Tuesday, March 01, 2011


CNN Headline: "Cameras to track stuff smacking Earth"

Well, it was a good story, I suppose. Just not as remarkable as one would assume for it to make CNN headlines.

The story is at: http://news.blogs.cnn.com/2011/03/01/nasa-cameras-track-down-shooting-stars/?hpt=T2 and describes a new program NASA is developing to visually track incoming meteors.

This is a NASA photo of the meteoroid trackers in action:

(I wish I could say I was making that up.)

This is kind of cool, and in theory would mean that NASA would therefore detect all UFO sightings as they were happening, since part of the system is a real-time all-sky camera. Fantastic! And there's a link to a live camera watching for meteors (and UFOs) right now! http://fireballs.ndc.nasa.gov./liveview Nifty!


There are only three cameras running right now as part of the project, all of them in a small area of the southwestern USA. Tennessee, Alabama and Georgia, to be exact. There are plans for 12 more in the USA, mostly in the east. What isn't well-advertised is that much of the technology and software was developed in Canada at the University of Western Ontario, and is based on an all-sky camera network that was deployed in Canada in the 1970s and was decommissioned in the 1980s.

So, there's not really that much coverage of the night sky, after all. However, there are several other all-sky cameras run by (for the most part) amateur astronomers (cf.: http://homepage.usask.ca/~ges125/fireball/index.html).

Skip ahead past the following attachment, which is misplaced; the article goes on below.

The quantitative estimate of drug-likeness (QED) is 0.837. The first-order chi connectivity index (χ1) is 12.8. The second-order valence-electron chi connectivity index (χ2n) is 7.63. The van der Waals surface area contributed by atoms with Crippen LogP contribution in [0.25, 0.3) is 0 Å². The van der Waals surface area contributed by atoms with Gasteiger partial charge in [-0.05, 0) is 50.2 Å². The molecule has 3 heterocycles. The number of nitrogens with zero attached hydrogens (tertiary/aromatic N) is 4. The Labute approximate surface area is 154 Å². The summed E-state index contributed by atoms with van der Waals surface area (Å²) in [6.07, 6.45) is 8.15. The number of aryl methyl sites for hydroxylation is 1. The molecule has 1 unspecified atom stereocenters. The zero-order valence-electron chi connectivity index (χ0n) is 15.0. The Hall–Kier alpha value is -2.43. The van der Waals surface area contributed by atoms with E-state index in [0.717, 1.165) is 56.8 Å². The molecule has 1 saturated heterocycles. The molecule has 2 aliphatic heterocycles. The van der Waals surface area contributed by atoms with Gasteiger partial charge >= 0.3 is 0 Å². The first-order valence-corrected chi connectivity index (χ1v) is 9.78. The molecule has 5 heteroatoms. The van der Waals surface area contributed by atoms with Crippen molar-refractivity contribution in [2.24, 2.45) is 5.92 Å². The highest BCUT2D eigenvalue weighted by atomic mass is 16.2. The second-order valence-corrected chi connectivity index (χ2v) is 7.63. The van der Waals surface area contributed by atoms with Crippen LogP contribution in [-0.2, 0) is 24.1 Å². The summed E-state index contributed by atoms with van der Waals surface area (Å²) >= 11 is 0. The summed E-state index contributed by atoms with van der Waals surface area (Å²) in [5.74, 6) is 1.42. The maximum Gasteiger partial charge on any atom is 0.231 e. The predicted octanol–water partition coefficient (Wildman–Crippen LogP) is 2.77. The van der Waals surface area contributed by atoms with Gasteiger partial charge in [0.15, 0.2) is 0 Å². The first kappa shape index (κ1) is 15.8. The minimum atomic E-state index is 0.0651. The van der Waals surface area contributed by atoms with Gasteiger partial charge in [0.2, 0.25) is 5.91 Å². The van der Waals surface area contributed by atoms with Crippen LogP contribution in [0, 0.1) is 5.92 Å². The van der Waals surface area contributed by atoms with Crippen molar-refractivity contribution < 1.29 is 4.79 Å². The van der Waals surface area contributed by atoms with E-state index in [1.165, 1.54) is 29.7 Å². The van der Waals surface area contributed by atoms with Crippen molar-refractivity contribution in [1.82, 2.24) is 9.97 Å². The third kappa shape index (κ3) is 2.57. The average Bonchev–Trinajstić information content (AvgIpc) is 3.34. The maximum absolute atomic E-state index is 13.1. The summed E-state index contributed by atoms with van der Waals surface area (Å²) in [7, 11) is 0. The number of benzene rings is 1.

The CNN news story is somewhat more optimistic:

"If someone calls me and asks 'What was that?' I'll be able to tell them," said William Cooke, head of NASA's Meteoroid Environment Office. "We'll have a record of every big meteoroid that enters the atmosphere over certain parts of the U.S. Nothing will burn up in those skies without me knowing about it."

In theory, all the amateur sites would send their data somehow to NASA, although certainly not in real-time. Many are only triggered by bright fireballs, so they would depend on some human intervention. Cooke would have to wait a while. Although, I guess that if a bright fireball was observed over a wide area, calls would be made to all the amateur astronomers to check their video recorders.

So NASA cancels the Space Shuttle Program and instead funds a system for tracking incoming meteors that was decommissioned by the National Research Council of Canada in 1985 because it was inefficient. (See: http://www.rcktmom.com/njlworks/MeteorTrackingPpr.html)

The good news? NASA will be able to detect UFOs.
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